Employment authority rejects Otago Uni’s use of confirmation

Posted By TEU on Apr 12, 2012 |

Tertiary Update Vol 15 No 11

TEU has just won a significant employment authority case that challenges the use of confirmation at Otago University.

The employment authority found yesterday that the University of Otago breached Dr Jane Millichamp’s right to natural justice and its own duty of good faith when it failed to confirm her as a lecturer after ten years on a fixed-term employment agreement.

Dr Millichamp began as a Psychological Medicine lecturer at Otago University in 1998 but was subject to confirmation – an employment agreement where academics go on long-standing trial periods while the university assesses the academic’s suitability for the position. TEU has long argued that confirmation is an unfair and illegal use of fixed-term-employment trial periods. Confirmation is currently only used at the universities of Auckland and Otago.

Dr Millichamp’s department was in disarray during her confirmation period because, among other reasons, her head of department, Dr Colin Bouwer, murdered his wife. There were a number of workload pressures that meant her teaching load grew significantly. The university extended her confirmation period several times, until 2007, at which point the university chose not to confirm her because it did not believe she had published a sufficient quantity of research. Instead, it offered her the choice of dismissal or going from being a lecturer to a teaching only fellow.

Dr Millichamp appealed but the university rejected her appeal.

TEU then took a case for her through mediation and then to the Employment Authority. The authority finally heard her case in 2010, but the authority member who heard the case resided in Christchurch, and the files for the case were lost in one of the earthquakes.

The authority has recently retrieved its files and finally found in favour of Dr Millichamp. The authority found that the university failed to follow its own appeal process by referring her appeals back to the original review committee rather than a new independent appeals committee. Added to this, Dr Millichamp was not permitted to appear before the review committee to give evidence on her research and was not told about two people who gave evidence against her, nor was she given a chance to respond to their allegations.

TEU deputy secretary Nanette Cormack said the case is an important win for academics on fixed-term agreements.

“Confirmation is unfair – it is not fair to employ people on trial periods that can last up to a decade with no employment security. In addition, it is also unfair to decide people’s futures and make judgements about them without first giving them a chance to tell their own story and respond to allegations that others have made.”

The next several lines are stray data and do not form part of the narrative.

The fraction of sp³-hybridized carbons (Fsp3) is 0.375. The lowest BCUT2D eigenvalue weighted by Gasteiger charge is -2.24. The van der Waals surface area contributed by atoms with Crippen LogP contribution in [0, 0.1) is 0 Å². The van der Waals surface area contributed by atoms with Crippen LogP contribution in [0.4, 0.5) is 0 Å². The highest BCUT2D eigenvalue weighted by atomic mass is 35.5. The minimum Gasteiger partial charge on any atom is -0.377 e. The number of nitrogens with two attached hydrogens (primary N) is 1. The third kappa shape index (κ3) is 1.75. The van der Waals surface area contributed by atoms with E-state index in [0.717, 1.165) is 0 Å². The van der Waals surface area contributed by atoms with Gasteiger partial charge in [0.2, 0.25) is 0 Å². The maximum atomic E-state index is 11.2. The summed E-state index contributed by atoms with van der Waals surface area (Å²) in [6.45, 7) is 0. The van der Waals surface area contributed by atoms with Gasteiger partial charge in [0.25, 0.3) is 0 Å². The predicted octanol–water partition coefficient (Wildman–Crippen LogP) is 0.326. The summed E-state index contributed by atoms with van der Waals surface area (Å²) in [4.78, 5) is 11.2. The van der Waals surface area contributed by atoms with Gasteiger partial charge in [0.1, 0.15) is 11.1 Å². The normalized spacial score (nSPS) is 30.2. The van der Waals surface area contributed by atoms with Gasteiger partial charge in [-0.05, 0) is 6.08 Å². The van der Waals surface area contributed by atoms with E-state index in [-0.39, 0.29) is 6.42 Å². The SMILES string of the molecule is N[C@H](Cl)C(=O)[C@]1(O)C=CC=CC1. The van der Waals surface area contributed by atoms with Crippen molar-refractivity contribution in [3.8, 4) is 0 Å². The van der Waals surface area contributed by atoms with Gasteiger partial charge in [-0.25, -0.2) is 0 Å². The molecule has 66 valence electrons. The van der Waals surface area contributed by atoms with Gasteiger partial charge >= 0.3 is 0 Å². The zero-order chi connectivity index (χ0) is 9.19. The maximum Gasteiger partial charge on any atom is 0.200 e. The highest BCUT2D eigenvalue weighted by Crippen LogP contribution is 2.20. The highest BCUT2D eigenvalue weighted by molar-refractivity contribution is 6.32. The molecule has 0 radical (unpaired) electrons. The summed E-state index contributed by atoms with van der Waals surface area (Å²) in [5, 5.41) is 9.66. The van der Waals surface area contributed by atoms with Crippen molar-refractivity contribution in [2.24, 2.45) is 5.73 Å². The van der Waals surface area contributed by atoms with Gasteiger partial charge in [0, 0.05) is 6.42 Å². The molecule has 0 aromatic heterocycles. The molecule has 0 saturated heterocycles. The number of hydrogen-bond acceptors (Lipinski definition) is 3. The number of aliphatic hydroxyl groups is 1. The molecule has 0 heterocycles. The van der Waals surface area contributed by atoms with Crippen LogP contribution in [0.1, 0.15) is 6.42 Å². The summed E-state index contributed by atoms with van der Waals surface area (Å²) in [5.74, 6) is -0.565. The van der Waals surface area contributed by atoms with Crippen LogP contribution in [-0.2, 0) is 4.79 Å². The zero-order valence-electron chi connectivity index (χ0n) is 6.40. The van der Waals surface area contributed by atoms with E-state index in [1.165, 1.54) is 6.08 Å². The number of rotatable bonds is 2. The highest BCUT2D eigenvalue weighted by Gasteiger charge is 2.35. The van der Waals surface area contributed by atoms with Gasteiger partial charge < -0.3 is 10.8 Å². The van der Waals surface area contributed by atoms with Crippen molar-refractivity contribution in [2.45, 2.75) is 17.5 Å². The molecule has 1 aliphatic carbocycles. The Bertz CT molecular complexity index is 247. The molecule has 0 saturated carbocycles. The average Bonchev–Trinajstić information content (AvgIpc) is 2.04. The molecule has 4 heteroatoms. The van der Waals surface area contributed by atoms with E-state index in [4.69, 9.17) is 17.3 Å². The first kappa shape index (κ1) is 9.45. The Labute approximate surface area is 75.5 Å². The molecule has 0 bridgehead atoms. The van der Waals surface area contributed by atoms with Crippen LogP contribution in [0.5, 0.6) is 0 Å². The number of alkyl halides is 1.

Also in Tertiary Update this week:

  1. Turia quiet in tertiary education role
  2. Member’s bill to extend paid parental leave welcomed
  3. Lobbying bill could end secret tertiary education lobbying
  4. Domestic students staying loyal to CPIT

Other news

A student coalition has formed to oppose the cuts to University of Canterbury programmes. “You Are UC” condemns the consultation process, as university management has still failed to release to students the details of their proposed changes – You Are UC

The Agricultural and Marketing Research and Development Trust has issued its spending priorities for the next three years. The trust distributes up to $3 million per year by way of grants from a $70 million investment fund, to encourage growth in the agri-business sector. Chairman Jeff Grant says three-quarters of that funding traditionally goes to Lincoln and Massey universities. But the bulk of the funding will now be directed to commercial ventures, focused on market access – Radio NZ

Since the 1970s, a radical shift has been occurring in higher education, as growing numbers of institutions turn to contingent (or adjunct) faculty to cut costs, while keeping pay as low as possible for the support staff who keep campuses running. Students suffer, as the number of available services are reduced, class sizes increase, and educators are less able to provide direct assistance and mentoring to the students they are there to teach. Now, employees in higher education are fighting back, and facing real challenges from administrations when they do – Salon

Tertiary education, science and innovation minister Steven Joyce today announced the appointment of three new convenors to the Marsden Fund Council. The new appointees are Dr Ian Ferguson, who will convene the Cellular, Molecular and Physiological Biology Panel; Professor Jari Kaipio, who will convene the Mathematical and Information Sciences Panel; and Professor Robert Hannah, as convenor of the Humanities Panel. The minister has also appointed Dr Grant Scobie for a second term as Convenor of the Economics and Human and Behavioural Sciences Panel – Hon Steven Joyce

An unholy alliance is slowly forming between traditionalist defenders of the university as an “ivory tower” and market-obsessed modernisers determined to transform higher education into a consumer good. Both have come to the – mistaken – conclusion that the idea of the public university must be abandoned. For very different reasons, of course –The Guardian

A Texas community college district’s move toward standardised and electronic textbooks has raised the hackles of faculty members, who say the process threatens academic freedom and instructor autonomy because individual sections will be limited in their ability to have individual book requirements – Inside Higher Ed


Tertiary Update is our weekly bulletin about news in the tertiary education sector from the perspective of people working in the sector.

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